Hope, fear mix as construction of Capitol Hill streetcar nears

Mar 20, 2012

“I know the parking is going to disappear. It terrifies me.”

Groundbreaking is just a few weeks away for a new streetcar line in Seattle. The line will connect the coffee shops and colleges of Capitol Hill with the hospitals of First Hill and the Chinatown International District. As some feared, there will be some disruptions in the neighborhoods.

Ritu Shah-Burnham is the owner of zpizza on Capitol Hill. With her magenta highlights and broad smile, she says she’s getting ready for two years of construction right outside her shop on Broadway. 

“I know the parking is going to disappear. It terrifies me.”

As a new business owner – her restaurant has been near this busy corner across from Seattle Central Community College for just 17 months – she wonders how vendors will make deliveries during construction. 

This will be Seattle’s second electric trolley, and it’s funded by Sound Transit. The goal is to connect First Hill to the link light rail stations on Capitol Hill and the International District. Michael Wells with the Capitol Hill Chamber of Commerce says more transportation options translate to more business opportunities.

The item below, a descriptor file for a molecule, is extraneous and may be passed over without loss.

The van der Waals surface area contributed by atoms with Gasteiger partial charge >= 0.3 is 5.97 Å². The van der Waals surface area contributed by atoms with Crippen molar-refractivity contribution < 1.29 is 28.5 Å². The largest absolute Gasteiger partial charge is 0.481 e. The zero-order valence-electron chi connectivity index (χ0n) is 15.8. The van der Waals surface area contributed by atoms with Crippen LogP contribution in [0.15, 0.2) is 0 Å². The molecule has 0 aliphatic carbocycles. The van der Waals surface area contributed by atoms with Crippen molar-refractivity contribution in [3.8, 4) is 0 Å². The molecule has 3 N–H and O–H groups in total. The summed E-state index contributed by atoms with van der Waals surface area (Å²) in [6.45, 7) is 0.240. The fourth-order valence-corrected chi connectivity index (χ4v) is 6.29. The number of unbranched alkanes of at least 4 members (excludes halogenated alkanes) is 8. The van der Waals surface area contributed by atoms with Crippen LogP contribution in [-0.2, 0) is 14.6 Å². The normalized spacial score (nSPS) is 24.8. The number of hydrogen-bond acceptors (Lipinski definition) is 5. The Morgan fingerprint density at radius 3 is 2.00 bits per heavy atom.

“A streetcar in a way almost still feels like a tourist experience. It feels almost like an amusement park ride in a certain way.  I think people will be riding it in a different way than they ride the buses, perhaps.  I think maybe instead of getting into their car and thinking they’ll go try this new shop, I think they’ll get the streetcar.”

Wells for one is excited about the prospect of grabbing an easy lunch in Chinatown. The city plans to maintain pedestrian and vehicle traffic on the two and a half mile line during construction, but you can expect lane closures and heavy work on weekends and at night. As for Shah-Burnham, the pizza shop owner, it’s all in the attitude. 

“I mean I’m not going anywhere. I signed a lease. (laughs) So I have to handle it no matter what happens.”

When all is said and done, she might have more customers. Ridership on the First Hill Streetcar is expected to exceed three thousand people each day.